10 Jan 2019


Before you can develop and lead your team to success you have to build it, but finding talented individuals is not enough. They also need to be great team members and fit with your strategy and ethos.

Words: Steve Walsh

While there’s a huge amount of talent out there, recruitment isn’t simply a question of picking the best people that you can find. There are various considerations to take into account, and foremost among them is your plan and philosophy as a leader.

The first thing to do here is an audit of who you have in your current team to see if there is anyone who could give something more and who would benefit from more opportunities to develop as part of the team. Often, when new leaders and other members of the support staff come to an organisation they see things through fresh eyes.


When the decision is made, however, to recruit someone new, it’s essential to come at the process with certain qualities in mind. Simply looking for generic talent and then trying to get them to fit into your current team can cause problems. Instead, hone what you are looking for down to key characteristics, thinking about how a new recruit might fit into your team.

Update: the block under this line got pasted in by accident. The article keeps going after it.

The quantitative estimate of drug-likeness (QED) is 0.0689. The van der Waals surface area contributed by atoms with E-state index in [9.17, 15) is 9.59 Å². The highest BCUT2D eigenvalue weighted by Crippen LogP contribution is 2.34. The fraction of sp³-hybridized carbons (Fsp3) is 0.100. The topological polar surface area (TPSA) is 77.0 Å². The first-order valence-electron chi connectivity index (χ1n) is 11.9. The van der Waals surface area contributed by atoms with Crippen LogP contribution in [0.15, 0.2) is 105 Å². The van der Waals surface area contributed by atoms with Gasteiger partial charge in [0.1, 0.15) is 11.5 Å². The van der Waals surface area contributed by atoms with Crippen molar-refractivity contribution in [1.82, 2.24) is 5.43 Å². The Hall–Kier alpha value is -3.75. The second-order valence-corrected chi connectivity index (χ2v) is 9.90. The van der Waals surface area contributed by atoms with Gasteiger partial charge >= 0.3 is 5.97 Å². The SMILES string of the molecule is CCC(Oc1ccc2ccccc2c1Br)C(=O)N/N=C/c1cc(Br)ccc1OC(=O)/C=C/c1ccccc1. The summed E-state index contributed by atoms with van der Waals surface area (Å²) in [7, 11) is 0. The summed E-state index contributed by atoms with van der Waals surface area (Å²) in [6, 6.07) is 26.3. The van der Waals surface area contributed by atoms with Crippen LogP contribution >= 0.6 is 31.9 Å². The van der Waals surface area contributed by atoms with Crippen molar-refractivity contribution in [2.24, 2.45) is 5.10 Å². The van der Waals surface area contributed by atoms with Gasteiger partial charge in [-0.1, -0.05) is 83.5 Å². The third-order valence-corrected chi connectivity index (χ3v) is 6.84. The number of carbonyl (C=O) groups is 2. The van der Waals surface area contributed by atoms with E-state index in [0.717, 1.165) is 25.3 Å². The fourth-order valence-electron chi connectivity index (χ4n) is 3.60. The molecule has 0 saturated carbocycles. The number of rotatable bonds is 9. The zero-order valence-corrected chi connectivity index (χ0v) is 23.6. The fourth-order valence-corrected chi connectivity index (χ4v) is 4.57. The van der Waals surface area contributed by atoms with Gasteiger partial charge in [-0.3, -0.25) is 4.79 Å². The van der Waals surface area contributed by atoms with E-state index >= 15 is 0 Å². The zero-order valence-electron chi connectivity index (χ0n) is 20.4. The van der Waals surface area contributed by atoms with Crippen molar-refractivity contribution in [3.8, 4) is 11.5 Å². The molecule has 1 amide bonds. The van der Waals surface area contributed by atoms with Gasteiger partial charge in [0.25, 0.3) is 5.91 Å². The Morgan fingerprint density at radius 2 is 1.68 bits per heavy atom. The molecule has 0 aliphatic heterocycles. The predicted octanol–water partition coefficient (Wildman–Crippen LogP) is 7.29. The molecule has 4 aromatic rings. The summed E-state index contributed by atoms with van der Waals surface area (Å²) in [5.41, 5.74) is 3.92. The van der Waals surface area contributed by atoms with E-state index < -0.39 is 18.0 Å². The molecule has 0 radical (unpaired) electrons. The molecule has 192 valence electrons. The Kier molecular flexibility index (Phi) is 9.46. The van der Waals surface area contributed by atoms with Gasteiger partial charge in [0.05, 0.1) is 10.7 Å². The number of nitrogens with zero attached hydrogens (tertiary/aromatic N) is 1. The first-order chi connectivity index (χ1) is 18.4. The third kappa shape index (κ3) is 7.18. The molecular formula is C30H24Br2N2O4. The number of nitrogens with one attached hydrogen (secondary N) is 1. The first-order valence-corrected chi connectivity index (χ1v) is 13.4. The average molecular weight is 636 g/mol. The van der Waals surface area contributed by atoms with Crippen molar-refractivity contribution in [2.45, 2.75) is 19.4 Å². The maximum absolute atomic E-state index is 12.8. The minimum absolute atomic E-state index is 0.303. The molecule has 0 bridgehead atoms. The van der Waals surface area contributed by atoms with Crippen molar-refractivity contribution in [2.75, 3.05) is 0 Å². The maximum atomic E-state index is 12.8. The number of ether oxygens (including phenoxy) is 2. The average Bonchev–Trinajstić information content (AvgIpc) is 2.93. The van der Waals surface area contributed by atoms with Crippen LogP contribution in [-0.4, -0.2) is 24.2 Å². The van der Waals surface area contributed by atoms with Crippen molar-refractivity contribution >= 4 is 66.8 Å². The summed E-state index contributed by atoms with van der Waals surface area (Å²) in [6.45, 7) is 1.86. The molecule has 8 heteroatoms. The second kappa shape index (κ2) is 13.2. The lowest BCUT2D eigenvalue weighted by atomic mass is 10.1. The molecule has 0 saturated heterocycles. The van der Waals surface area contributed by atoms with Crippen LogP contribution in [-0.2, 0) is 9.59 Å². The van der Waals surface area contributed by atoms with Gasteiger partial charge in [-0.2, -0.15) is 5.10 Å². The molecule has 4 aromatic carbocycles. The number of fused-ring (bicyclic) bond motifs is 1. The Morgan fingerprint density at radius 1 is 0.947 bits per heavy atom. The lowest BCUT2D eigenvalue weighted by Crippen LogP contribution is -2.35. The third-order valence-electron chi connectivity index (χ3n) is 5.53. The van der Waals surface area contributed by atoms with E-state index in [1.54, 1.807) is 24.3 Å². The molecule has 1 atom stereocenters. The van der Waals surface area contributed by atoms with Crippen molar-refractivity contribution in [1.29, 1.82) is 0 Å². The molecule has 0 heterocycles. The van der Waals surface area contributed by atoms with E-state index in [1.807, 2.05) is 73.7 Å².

Be strategic, identifying what strengths and weaknesses you have in the organisation and then look for recruits that will complement that blend while adding something extra.

What’s key is that it’s not just about that new recruit’s resume, but how they fit into what you want them to do and how well they can step up to the plate and do it.


Identifying people who have the right fit means getting to know as much as possible about each potential new recruit, including their personality and attitude, and how well they would engage with the organisation’s culture and employees. It can happen that recruitment has a negative effect on the team’s performance, if the new recruit has the technical skill you’re after, but doesn’t fit into the culture or dynamic of the organisation.

Another consideration is whether the new employees themselves feel comfortable being part of your team, and whether they will be able to perform at their best in their new environment. While you may be confident that they have the technical ability to do well in the team, do they also have what it takes mentally to handle the high levels of expectations, and can they cope with the transition and with being moved out of their comfort zone?

Finally, it’s worth remembering that, while years ago leaders were responsible for every aspect of an organisation, including recruitment, today they work with an often-extensive support team. To ensure that you recruit the best and most suitable talent for your team, you need to be able to get the best possible from everyone around you. That means having a very clear and being able to communicate that effectively to the professionals around you, so that they can look for new members that fit that strategy. Bringing in people who understand how you think and what you’re looking for can be helpful here, as can harnessing the knowledge of those already at the organisation.